Four researchers were exposed to radiation in an accident at a Japanese nuclear physics laboratory this week, officials said Saturday.
The accident occurred on Thursday at a laboratory in Tokaimura, 120 kilometres (75 miles) northeast of Tokyo, the Japan Atomic Energy Agency (JAEA) said.
The researchers were carrying out an experiment to generate particles by firing a proton beam at gold when the accident happened, it said.
There was no widespread radiation leak and none of the researchers required medical attention.
The four researchers were exposed to up to 1.6 millisieverts of radiation, the agency said.
The International Commission of Radiological Protection recommends a dosage limit of one millisievert per year, but says exposure to less than 100 millisieverts per year presents no statistically significant increase in cancer risk.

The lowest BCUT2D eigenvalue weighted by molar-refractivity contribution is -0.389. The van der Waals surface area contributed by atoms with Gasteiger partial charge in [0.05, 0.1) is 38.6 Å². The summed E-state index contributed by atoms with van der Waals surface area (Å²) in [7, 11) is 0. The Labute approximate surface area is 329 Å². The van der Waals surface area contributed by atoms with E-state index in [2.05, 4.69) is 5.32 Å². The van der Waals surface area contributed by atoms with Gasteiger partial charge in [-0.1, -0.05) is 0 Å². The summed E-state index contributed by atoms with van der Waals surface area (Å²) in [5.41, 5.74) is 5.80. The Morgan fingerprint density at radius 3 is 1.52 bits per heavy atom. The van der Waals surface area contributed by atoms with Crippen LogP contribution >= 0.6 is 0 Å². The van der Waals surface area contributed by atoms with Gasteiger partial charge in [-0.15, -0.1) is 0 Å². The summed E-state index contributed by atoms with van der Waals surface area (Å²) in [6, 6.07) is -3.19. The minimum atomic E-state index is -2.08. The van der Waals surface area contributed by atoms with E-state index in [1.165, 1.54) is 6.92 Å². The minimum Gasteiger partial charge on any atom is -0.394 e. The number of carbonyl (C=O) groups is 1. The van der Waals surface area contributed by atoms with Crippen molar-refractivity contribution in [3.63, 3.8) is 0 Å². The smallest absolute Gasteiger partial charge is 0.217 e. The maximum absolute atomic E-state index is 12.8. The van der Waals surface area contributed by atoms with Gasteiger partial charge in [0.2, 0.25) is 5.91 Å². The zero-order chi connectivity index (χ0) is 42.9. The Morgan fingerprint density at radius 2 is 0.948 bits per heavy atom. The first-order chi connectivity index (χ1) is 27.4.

A single CT hospital scan delivers around 10 millisieverts, according to the National Institute of Radiological Sciences in Japan.
The JAEA said 51 other researchers and workers were engaged in the experiment at the facility and may also have been exposed to radiation.
Radiation leaked from the facility to the outer atmosphere after workers used fans to lower the radiation levels in the laboratory, it said.
JAEA officials, who reported the accident to nuclear authorities only late Friday, said on Saturday that the fans should not have been used.
A significant radiation leak outside the laboratory was unlikely, the JAEA said.
Nuclear safety is a particularly sensitive issue in Japan, which in 2011 experienced the world's worst atomic accident in 25 years when a tsunami took out a nuclear power plant in Fukushima.